There have been many improvements in logistics technology in recent years, and pallet racking systems can now use technology to help managers and front-line employees keep track of products. This technology can be added to many types of pallet racking systems.
Make sure to buy the right size
Many warehouses and factories have high ceilings that allow for tall pallet racks. Take advantage of this space by installing safe, high-quality pallet racks that have two to four levels.
Also remember that the depth of pallet racks makes a huge difference. Racks are often up to six pallets deep, allowing companies to minimize wasted aisle space.
Buy more than enough racking
Insufficient racking can result in employees being forced to wedge pallets onto racks in unsafe ways or leave pallets in the aisles. Remember that as a company grows, its racking needs will increase as well. Try to anticipate company growth and install additional racks well before they become necessary.
Don’t ignore forklift damage
Create a damage reporting system that doesn’t penalize employees for minor accidents. While employees should be held accountable for repeated problems, sometimes accidents are caused by unforeseeable circumstances that are outside of the employee’s control. These accidents should be treated with fairness and with an emphasis on preventing future harm.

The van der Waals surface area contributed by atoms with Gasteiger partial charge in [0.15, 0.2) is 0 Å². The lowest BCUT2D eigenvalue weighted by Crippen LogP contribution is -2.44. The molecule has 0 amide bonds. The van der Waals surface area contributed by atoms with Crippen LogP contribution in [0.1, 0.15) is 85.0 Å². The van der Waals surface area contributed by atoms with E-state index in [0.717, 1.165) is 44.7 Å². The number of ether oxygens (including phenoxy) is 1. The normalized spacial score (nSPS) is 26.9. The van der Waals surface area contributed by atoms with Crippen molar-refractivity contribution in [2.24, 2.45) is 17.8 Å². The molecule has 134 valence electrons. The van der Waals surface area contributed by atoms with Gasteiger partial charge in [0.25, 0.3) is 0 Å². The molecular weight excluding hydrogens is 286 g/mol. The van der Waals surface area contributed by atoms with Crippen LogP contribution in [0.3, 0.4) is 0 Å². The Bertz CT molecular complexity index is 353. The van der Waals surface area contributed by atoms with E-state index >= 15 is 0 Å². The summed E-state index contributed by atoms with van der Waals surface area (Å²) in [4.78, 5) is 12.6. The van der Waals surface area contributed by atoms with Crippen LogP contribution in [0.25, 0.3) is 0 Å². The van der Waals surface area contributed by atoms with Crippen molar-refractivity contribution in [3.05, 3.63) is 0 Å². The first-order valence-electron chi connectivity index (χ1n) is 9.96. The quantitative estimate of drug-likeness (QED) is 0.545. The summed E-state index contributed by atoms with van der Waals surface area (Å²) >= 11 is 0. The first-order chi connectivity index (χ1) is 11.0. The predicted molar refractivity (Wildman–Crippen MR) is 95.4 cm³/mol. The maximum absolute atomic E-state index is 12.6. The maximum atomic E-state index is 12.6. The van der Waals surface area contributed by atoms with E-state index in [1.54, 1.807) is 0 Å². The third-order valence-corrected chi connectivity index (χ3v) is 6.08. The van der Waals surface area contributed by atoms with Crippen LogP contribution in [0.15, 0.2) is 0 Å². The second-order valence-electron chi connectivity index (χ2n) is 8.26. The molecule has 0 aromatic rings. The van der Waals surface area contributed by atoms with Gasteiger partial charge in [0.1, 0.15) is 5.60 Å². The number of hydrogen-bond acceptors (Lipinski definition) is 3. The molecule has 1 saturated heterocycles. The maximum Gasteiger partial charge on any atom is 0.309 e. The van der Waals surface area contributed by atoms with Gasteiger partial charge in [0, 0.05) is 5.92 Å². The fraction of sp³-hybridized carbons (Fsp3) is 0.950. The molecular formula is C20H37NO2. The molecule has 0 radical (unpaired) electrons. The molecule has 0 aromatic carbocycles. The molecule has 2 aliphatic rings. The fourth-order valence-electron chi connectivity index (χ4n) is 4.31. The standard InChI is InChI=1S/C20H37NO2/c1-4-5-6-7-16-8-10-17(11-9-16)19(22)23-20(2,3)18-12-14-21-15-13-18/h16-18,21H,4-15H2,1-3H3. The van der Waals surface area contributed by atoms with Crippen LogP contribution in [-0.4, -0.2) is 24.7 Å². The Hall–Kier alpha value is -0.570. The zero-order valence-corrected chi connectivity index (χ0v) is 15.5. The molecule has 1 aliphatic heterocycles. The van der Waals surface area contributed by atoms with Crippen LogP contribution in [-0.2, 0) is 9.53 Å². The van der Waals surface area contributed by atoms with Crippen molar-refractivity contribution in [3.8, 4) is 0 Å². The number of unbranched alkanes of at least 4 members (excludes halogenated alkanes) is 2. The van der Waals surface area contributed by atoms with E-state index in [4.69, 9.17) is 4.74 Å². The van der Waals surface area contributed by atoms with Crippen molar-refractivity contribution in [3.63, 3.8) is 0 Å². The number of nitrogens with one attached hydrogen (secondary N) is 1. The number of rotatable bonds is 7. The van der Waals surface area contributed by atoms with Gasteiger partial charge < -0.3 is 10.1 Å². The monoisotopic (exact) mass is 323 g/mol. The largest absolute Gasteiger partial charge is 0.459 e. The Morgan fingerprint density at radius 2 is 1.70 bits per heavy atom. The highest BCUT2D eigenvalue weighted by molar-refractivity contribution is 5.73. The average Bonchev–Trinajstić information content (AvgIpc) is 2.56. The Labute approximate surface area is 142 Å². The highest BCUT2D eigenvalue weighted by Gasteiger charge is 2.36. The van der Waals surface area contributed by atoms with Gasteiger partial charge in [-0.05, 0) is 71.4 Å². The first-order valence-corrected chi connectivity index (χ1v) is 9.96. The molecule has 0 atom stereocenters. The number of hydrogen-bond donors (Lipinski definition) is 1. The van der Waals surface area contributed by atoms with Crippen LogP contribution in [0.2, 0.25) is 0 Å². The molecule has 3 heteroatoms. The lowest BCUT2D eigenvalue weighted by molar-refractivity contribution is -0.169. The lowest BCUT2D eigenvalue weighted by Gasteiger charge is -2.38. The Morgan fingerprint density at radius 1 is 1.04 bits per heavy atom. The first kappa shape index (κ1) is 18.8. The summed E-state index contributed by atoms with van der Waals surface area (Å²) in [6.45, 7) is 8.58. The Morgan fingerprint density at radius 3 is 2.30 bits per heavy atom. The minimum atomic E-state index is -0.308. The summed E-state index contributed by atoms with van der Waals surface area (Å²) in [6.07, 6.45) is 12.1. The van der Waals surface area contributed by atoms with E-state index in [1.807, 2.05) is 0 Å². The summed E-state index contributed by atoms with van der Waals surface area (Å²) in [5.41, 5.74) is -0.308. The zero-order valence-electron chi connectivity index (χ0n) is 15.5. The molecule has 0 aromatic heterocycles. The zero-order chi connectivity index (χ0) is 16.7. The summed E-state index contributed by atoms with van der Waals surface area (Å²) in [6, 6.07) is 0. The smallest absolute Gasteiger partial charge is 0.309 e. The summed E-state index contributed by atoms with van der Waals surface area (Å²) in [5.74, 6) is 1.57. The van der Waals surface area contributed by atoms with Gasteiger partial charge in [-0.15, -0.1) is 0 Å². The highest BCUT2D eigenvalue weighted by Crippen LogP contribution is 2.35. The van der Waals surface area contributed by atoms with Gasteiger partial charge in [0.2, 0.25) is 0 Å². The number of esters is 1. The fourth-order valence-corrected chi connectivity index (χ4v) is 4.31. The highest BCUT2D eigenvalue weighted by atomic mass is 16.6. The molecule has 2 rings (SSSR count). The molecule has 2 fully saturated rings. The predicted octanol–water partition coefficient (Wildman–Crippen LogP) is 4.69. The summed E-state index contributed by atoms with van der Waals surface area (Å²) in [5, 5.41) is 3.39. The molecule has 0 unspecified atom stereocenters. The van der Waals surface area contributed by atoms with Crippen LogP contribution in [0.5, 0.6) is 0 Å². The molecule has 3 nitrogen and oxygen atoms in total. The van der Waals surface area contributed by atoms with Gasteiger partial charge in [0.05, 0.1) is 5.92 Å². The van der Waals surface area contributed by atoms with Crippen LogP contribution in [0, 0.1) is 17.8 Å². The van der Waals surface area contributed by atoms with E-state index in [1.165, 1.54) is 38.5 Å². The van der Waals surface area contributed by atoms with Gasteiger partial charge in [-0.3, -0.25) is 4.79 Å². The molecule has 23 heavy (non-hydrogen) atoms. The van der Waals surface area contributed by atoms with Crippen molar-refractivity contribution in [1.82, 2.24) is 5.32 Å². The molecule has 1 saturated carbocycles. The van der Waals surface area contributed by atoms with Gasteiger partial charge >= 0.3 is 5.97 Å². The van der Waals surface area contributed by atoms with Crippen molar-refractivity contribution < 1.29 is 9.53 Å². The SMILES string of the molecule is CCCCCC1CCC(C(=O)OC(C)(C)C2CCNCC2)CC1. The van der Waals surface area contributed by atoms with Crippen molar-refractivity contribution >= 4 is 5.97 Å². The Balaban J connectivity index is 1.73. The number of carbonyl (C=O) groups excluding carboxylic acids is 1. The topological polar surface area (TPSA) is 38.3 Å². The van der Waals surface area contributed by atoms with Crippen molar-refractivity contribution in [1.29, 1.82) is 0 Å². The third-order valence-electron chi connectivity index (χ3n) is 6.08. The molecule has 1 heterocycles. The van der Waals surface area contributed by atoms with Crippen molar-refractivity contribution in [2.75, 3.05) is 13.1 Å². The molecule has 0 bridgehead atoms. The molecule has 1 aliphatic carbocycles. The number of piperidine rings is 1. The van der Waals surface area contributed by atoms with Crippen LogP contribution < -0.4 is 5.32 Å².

Don’t exceed capacities
Pallet racking systems have a weight limit, and this capacity can vary based on the size and material of the supports. Exceeding racking capacities can result in OSHA citations and other headaches.
Using racking as safely as possible can help prevent injuries and lost work time, too. Make sure to also check the capacities of forklifts and pallet trucks, and use a scale as needed.
Don’t assume used is as good as new
While high-quality used racking can be safe, the safety of that racking depends on how well it is re-inspected before installation. Buying used racking from an unknown supplier or a business is dangerous, as it could be damaged or missing parts. Only buy used racking from a reputable retailer.
Don’t overlook the height to depth ratio
Shelving of any kind must have a maximum height to depth ratio of 6:1. Though attaching shelving to a wall can help maintain stability, this does not fully address the safety issues that arise when dealing with tall shelving. Managers must also inspect shelving regularly to make sure it isn’t leaning or bending.
Balancing safety and efficiency
Pallet racking is an excellent way to maximize available space in a warehouse. Although basic precautions must be taken to ensure its safe use, it is generally safe and can last for decades.
By researching and implementing the most efficient pallet racking systems, small and large facilities can benefit from these shelves.
For assistance with all your pallet shelving needs please call us toll-free at (855)-969-4164. We can help you design and install all your storage systems to meet your warehouse storage needs. We also stock a wide range of new and used material handling equipment to meet your needs.